DILLON Cotter, a student who’s studying theoretical physics in Trinity College Dublin after achieving 601 points in his leaving cert at St Mary’s CBS, Carlow, has just been awarded a scholarship worth €20,000.
Dillon received the award from the Naughton Foundation in recognition of his outstanding academic prowess as well as his contribution to school life in general. Hailing from Carlow town, Dillon is the son of William and Mary Cotter and is the eldest of seven children.
“Dillon had a plan of what he wanted to do and he stuck with it. Anything he tries to do, he gets really involved in and works really, really hard at it. He’s a great kid and we’re really proud of him. He was still shocked that he won the scholarship, but it’ll be a great help,” his mother Mary told The Nationalist.
Dillon is one of those all-rounder students who seem to have the magic touch in whatever he turns his hand to. Apart from scoring an amazing 601 points in his leaving cert, he was on the Irish language debating team that reached the all-Ireland finals while studying for his leaving cert. He also won the CBS X Factor competition two years ago after his father showed him some basic chords on the guitar. After covering the basics, Dillon threw himself into learning more and so taught himself guitar through watching YouTube videos. And when he was a little too old to play for the school’s football team the year they won the all-Ireland in 2015, the young sportsman loyally followed the team, even though it may have disrupted his school work.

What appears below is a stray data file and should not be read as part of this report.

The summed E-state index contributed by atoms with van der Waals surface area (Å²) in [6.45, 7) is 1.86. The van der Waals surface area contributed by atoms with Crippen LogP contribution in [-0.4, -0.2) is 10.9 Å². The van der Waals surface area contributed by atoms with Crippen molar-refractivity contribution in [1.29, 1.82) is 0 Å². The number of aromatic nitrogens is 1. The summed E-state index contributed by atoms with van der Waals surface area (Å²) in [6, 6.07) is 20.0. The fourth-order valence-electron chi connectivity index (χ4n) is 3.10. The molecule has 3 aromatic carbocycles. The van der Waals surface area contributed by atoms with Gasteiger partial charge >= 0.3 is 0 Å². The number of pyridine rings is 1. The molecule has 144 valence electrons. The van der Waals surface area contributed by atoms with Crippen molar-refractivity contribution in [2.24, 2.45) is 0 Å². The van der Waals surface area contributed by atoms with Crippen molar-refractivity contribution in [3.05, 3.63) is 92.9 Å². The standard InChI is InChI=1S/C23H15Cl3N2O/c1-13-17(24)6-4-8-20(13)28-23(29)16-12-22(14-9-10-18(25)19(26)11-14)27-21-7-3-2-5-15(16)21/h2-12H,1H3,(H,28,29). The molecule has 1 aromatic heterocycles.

“Dillon is a very talented young man. He’s a naturally talented student who particularly loves the sciences,” said Joan McKeon, his career guidance teacher. “He was brilliant on the Irish debating team because he could think on his feet very quickly. He also won the school’s X Factor competition after he largely taught himself how to play guitar.
“Dillon has that get-up-and-go thing in him and on a personal level he’s very modest, unassuming and respectful. I don’t think you could pick a better person than Dillon for this award,” Ms McKeon concluded.
Since its establishment in 2008, Naughton Foundation scholarships worth over €4 million have been presented to 175 young people in the fields of science, engineering and technology in publicly-funded third-level institutions in Ireland. A scholarship worth €20,000 is awarded for each participating county, with the exception of Cork and Galway – where two are awarded – and Dublin, which gets four.
Dillon’s former secondary school, St Mary’s CBS, Carlow, was also presented with a prize of €1,000 towards its science facilities.